6. Find fellowship
  7. Become a voracious reader
  8. Ask questions
  9. Leave a trail of influences
  10. Learn from criticism
  11. Learn from your mistakes
  12. Constantly raise up leaders
  13. Be in it for the long run

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Test, taste, choose

Ideas are many, and opinions are even more diverse. But we must learn to choose what is good and right.

“For the ear tests words
as the palate tastes food.
Let us choose what is right;
let us know among ourselves
what is good” (Job 34:2-3).

It is our responsibility to test, taste, and choose what is right and good. According to the situations of people, they will formulate opinions about God. Their pain and struggles will cause them to doubt or even reject God.

Some say that God doesn’t care. He Created the world and just let it go. We just have to figure things out as we go along. Others say God is active and concerned about all that we face.

Test what you hear, taste it like food, and choose what is right and good.

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Value in existence

Think of the billions who currently live in this world and so many who have passed on before us. Each generation comes and goes. For a small number of people, their memory continues in the history books. But for most people, their memory may only remain for a few generations of their descendants, but that also dies out.

So, what in the world is the value of your existence? After you’re gone, you’ll be completely forgotten in a few years. Your memory may only live on for one or two generations. Do you have any significance other than to live and to die?

First, you have a unique contribution to make. That contribution is initially in your immediate and extended family. Your love, care, and any other means of expression is a contribution. That contribution also extends to the community around you. Your contribution is unique and valuable.

Second, you have a unique place in the heart of God. He is the one who knit you together in your mother’s womb. His love for you began even prior to that when he thought of you before the earth was created. You have the opportunity to love him and to live in relationship to him. That’s your greatest value.

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Who can understand God?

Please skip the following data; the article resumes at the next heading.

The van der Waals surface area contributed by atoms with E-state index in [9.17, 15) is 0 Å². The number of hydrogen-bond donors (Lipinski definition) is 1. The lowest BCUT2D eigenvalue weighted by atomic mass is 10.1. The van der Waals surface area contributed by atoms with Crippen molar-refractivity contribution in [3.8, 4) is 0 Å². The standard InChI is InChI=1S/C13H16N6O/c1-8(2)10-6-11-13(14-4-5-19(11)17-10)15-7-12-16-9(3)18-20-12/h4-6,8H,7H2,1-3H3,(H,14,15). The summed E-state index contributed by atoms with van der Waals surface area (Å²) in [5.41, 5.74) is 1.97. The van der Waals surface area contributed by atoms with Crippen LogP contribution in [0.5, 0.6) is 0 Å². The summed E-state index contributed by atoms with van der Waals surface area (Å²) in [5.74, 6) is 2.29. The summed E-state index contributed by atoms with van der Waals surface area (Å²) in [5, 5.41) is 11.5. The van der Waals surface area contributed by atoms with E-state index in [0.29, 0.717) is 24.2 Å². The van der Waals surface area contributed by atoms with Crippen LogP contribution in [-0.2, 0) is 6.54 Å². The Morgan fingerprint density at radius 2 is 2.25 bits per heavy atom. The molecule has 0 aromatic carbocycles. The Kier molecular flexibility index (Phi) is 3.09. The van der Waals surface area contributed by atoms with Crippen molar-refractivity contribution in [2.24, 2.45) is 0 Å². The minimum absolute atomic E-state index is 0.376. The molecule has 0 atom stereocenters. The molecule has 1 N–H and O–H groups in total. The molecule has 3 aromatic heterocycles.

It’s not easy. Understanding God can be a challenge. We are often plagued by our own feelings of brokenness and we see things from that perspective. It is the perspective of the broken. We see God from that skewed perspective.

“For God speaks in one way, and in two, though man does not perceive it” (Job 33:14).

God’s ways are diverse. He speaks to us from different angles to help us understand. He wants us to understand. He has our best interest in mind. But we fail to see it.

We’ve seen plenty of dishonest, abusive people, and we somehow misunderstood God from that vantage point. We think he is like that.

Relax. Listen. God is speaking. Through each event in life, he is speaking.

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Don’t substitute ability for character

There is a lot of respect for people with a high level of ability. Those who excel in their skills much beyond others rightfully earn respect.

Even if they are lacking in character, their ability earns them respect. Shall we say ability supersedes character? Lack of character is ignored in light of great ability.

This may be due to the high value we give to performance. This may be the case for actors, athletes, politicians, doctors, and preachers. If their performance is exceptional, their lack of character is ignored.

I wonder how society would be if character was the point of entry for those who “perform” various public tasks with high visibility?

There has to be another way.

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When you’re in trouble, everyone has an opinion

Job’s friends tried their best to find fault with him. After all, they were here to help. They felt they needed to find a solution.

All three of his friends finally give up since Job held on to his stance that he was innocent. They had no more to say. They had said plenty, trying to “impose” guilt on Job because of his sufferings.

Then, a young man named Elihu speaks up and wants to put in his share of words to the whole situation. He says:

“I also will answer with my share; I also will declare my opinion” (Job 32:17).

In all this, God remains silent and observes. He allows us to speak our share of words and wisdom. You’ll hear a lot of voices all around you. Don’t be troubled. God is yet to speak out on the matter.